Friday, March 19, 2004

Bush's Iraqi qWagmire

One year after the U.S. invasion and occupation of Iraq and the country is still in turmoil.
Most of Bush's promises about the war have turned out to be as reliable as his prescriptions for fixing the economy.
In fact, a new congressional study has documented more than 230 misleading statements , if not outright lies, told by Bush and his top advisors during the run-up to the invasion.

The cost of the war in both dollars and lives has far exceeded what the Bush administration said it would be.

"The invasion and occupation of Iraq, his administration predicted, would come at little financial cost and would materially improve the lives of Iraqis. Americans would be greeted as liberators, Bush officials predicted, and the toppling of Saddam Hussein would spread peace and democracy throughout the Middle East.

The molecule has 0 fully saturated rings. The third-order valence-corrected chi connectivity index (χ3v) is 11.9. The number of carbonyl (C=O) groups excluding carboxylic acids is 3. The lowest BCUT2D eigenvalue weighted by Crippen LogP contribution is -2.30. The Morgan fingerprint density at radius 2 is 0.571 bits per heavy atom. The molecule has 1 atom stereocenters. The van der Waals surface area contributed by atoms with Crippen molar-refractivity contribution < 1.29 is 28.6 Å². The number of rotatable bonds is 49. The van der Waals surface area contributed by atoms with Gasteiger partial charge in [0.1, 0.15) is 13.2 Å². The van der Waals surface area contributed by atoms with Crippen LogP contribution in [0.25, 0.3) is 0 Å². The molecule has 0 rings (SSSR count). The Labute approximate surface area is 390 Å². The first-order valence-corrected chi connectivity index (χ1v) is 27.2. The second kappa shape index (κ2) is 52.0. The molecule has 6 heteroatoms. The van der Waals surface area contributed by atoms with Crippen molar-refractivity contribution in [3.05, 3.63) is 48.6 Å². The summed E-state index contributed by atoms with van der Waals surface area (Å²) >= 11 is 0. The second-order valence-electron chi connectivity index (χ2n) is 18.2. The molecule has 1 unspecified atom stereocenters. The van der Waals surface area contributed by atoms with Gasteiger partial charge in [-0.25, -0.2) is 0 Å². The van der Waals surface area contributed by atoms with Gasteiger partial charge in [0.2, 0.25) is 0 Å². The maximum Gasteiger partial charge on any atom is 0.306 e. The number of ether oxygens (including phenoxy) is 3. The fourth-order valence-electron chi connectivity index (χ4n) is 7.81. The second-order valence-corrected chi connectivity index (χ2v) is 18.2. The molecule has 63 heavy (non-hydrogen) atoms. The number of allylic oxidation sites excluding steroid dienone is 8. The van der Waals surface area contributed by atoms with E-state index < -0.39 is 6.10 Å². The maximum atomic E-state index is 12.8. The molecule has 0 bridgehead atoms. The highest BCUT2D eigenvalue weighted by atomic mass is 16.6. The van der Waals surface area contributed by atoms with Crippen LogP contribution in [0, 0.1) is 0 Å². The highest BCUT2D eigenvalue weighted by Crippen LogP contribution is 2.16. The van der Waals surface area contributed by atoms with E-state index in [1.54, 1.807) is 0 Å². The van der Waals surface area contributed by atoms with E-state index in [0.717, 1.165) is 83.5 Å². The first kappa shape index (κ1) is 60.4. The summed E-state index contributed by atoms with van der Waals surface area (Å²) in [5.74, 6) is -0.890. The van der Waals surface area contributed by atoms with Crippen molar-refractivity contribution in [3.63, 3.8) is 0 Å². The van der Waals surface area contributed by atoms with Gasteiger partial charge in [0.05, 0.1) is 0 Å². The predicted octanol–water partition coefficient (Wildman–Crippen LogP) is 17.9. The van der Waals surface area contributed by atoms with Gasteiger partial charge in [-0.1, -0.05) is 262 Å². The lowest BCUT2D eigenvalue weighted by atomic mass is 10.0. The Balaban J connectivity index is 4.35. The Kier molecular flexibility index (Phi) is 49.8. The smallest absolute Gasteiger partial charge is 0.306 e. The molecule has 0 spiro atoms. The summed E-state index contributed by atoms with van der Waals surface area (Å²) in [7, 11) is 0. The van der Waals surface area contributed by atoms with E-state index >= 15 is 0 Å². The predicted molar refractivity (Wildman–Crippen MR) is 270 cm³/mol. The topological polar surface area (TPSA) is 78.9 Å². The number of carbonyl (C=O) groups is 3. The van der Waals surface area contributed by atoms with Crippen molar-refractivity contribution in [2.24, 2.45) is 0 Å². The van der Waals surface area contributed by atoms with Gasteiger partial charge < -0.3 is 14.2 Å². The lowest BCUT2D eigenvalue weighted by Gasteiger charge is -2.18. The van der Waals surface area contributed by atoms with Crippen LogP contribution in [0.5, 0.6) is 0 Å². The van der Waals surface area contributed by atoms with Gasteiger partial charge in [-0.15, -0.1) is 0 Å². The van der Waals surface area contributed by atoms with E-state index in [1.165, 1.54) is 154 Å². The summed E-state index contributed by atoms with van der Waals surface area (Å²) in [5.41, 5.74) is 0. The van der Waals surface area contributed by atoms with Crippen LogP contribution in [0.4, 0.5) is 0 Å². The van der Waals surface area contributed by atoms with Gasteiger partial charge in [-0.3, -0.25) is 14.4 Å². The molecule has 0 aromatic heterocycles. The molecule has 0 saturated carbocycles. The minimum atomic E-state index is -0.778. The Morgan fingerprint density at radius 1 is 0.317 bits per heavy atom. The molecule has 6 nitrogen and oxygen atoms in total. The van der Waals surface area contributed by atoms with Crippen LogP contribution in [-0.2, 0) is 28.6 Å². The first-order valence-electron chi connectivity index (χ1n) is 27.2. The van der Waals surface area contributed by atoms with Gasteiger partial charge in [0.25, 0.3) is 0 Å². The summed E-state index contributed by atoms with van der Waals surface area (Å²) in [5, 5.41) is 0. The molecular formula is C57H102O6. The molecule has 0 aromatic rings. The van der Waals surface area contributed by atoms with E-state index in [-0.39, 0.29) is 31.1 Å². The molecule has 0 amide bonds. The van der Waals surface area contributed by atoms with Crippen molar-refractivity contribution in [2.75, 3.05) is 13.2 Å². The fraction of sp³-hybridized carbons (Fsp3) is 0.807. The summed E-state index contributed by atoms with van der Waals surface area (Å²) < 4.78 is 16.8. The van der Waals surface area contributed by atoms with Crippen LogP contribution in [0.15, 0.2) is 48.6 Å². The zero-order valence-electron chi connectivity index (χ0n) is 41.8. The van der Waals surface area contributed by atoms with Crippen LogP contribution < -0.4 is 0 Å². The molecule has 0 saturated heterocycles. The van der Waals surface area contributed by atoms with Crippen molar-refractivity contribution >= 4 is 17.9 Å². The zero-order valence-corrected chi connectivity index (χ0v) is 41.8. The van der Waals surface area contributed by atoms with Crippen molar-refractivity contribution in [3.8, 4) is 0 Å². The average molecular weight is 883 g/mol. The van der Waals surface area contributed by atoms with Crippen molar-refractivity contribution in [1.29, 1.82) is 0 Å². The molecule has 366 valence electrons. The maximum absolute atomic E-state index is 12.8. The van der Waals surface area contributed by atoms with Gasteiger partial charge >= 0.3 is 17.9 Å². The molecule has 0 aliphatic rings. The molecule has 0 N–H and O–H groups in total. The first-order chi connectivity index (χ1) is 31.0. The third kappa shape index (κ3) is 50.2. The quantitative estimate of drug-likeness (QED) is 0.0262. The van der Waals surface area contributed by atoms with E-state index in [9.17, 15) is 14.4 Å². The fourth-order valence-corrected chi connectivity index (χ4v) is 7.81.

Things have not worked out that way, for the most part. There is evidence that the economic lives of Iraqis are improving, thanks to an infusion of U.S. and foreign capital. But the administration badly underestimated the financial cost of the occupation and seriously overstated the ease of pacifying Iraq and the warmth of the reception Iraqis would give the U.S. invaders. And while peace and democracy may yet spread through the region, some early signs are that the U.S. action has had the opposite effect."

If anything, Iraq is a more dangerous place today than it was during Saddam's brutal regime. The AP today reports that suicide bombings in Iraq have claimed more than 660 lives. That is more than all the suicide bombing deaths in Israel since 2000. Suicide bombings used to be unheard of in Iraq, but ever since the invasion it has become common place.

There is not much nice that can be said about Saddam Hussein, but the main reason why western leaders before Bush were willing to tolerate him was because he was a secular counter to the religious fundamentalism that is spreading across the middle east.

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